God, Life & A Woman’s Heart

Is it a woman’s world?

Ask most men and they would say ‘yes’. Ask a woman and she would probably hit you.

Maybe for men, their world seems stress free and perfect (smile), but for most women the demands, pressures and pain seem to mount daily and feel overwhelming. ‘Overstressed’, ‘overworked’, ‘under-appreciated’, ‘underpaid’, and ‘burnt-out’ are life descriptors I hear often from today’s Christian women. When you look deep inside her heart, it is easy to see why. So much today competes for her time, even tears at her soul.

A Wounded Heart

Abuse. Domestic violence. Miscarriages. Pain-filled marriages. Single parenting and poverty. Caring for aging parents. An empty-nest. PMS. Menopause. Money problems. Breast cancer. These are but a few of the many unique challenges in a woman’s world. I find it sobering that at least 33% of women have been physically abused, forced into sex or otherwise abused during her lifetime;1 and that 25% of women in North America were molested in childhood.2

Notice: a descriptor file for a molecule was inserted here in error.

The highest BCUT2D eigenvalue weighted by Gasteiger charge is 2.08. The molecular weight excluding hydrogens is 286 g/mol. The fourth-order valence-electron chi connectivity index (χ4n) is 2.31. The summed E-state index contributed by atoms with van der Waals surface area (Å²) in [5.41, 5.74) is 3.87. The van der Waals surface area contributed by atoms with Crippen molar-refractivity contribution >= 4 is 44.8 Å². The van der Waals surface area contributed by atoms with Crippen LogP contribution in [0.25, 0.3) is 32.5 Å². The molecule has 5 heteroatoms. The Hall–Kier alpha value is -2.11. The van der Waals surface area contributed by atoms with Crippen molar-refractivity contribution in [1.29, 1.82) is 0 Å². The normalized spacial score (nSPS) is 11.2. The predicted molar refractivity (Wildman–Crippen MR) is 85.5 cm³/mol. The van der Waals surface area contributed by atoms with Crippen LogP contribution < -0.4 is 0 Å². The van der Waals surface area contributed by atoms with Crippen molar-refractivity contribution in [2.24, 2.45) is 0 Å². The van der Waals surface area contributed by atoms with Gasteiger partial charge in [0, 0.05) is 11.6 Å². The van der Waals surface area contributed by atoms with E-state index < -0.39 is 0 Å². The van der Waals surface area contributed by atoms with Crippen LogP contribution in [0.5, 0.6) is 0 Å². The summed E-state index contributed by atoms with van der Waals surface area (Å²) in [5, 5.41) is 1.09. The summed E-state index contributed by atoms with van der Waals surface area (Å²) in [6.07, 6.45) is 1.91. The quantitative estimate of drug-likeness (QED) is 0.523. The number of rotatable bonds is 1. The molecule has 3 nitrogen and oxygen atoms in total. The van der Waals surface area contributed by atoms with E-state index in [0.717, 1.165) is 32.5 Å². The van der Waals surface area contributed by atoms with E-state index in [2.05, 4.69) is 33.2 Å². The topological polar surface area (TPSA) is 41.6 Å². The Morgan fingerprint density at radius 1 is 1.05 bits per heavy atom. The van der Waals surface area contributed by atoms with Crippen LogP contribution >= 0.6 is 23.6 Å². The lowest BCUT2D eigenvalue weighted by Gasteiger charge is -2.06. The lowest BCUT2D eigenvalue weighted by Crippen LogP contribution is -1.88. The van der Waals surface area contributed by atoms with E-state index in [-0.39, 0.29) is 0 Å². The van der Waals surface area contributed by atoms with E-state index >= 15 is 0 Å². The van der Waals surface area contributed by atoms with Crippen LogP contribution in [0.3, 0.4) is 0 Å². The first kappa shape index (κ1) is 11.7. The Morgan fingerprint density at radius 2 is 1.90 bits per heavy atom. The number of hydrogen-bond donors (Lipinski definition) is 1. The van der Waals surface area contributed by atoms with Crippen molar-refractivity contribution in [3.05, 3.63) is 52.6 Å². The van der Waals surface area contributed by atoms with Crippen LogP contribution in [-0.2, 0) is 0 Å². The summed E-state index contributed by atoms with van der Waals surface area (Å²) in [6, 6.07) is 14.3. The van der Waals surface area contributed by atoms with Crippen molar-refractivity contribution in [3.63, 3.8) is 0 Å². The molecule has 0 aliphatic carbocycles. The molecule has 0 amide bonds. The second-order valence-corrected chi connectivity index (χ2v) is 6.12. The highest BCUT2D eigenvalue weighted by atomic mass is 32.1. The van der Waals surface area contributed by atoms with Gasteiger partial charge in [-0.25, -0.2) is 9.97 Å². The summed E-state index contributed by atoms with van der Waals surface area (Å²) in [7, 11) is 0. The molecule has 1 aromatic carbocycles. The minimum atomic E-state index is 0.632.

According to the prestigious Guttmacher Institute, 43% of American women will have had an abortion by the time she reaches 45.3 Usually left open and unhealed, such wounds only add turmoil and stress to her everyday life and closest relationships. As a result, it’s easy to get angry. To feel cheated. To want to stay in bed. No wonder women are twice as likely as men to suffer from depression and 20% of women can expect to suffer from clinical depression at some time in their lives.4 The lifetime risk of developing irritable bowel syndrome is about 30%5 and as many as 5-10% of both women and girls suffer from an eating disorder.6